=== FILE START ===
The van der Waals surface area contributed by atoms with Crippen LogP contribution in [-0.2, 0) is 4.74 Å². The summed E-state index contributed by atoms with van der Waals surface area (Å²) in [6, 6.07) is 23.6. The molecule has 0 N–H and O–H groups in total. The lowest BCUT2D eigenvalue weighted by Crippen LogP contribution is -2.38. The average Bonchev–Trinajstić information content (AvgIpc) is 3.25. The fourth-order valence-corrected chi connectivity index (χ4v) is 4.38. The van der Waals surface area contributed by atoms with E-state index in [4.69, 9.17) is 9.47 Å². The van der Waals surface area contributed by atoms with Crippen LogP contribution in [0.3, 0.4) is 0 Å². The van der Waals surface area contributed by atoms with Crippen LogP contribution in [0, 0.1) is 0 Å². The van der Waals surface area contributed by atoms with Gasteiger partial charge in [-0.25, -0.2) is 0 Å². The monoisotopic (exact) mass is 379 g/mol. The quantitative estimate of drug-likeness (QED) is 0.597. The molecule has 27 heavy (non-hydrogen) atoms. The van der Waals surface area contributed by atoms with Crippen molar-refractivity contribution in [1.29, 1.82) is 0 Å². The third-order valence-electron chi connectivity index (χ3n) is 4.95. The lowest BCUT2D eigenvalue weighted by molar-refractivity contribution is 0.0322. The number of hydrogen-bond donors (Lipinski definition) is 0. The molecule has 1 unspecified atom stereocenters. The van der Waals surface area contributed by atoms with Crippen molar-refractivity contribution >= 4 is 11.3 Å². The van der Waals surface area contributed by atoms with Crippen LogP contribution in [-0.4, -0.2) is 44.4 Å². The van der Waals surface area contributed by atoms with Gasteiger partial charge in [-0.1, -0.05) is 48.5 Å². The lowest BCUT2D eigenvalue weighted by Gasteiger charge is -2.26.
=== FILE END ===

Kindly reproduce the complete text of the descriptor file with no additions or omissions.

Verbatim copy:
The van der Waals surface area contributed by atoms with Crippen LogP contribution in [-0.2, 0) is 4.74 Å². The summed E-state index contributed by atoms with van der Waals surface area (Å²) in [6, 6.07) is 23.6. The molecule has 0 N–H and O–H groups in total. The lowest BCUT2D eigenvalue weighted by Crippen LogP contribution is -2.38. The average Bonchev–Trinajstić information content (AvgIpc) is 3.25. The fourth-order valence-corrected chi connectivity index (χ4v) is 4.38. The van der Waals surface area contributed by atoms with E-state index in [4.69, 9.17) is 9.47 Å². The van der Waals surface area contributed by atoms with Crippen LogP contribution in [0.3, 0.4) is 0 Å². The van der Waals surface area contributed by atoms with Crippen LogP contribution in [0, 0.1) is 0 Å². The van der Waals surface area contributed by atoms with Gasteiger partial charge in [-0.25, -0.2) is 0 Å². The monoisotopic (exact) mass is 379 g/mol. The quantitative estimate of drug-likeness (QED) is 0.597. The molecule has 27 heavy (non-hydrogen) atoms. The van der Waals surface area contributed by atoms with Crippen molar-refractivity contribution in [1.29, 1.82) is 0 Å². The third-order valence-electron chi connectivity index (χ3n) is 4.95. The lowest BCUT2D eigenvalue weighted by molar-refractivity contribution is 0.0322. The number of hydrogen-bond donors (Lipinski definition) is 0. The molecule has 1 unspecified atom stereocenters. The van der Waals surface area contributed by atoms with Crippen molar-refractivity contribution >= 4 is 11.3 Å². The van der Waals surface area contributed by atoms with Crippen LogP contribution in [-0.4, -0.2) is 44.4 Å². The van der Waals surface area contributed by atoms with Gasteiger partial charge in [-0.1, -0.05) is 48.5 Å². The lowest BCUT2D eigenvalue weighted by Gasteiger charge is -2.26.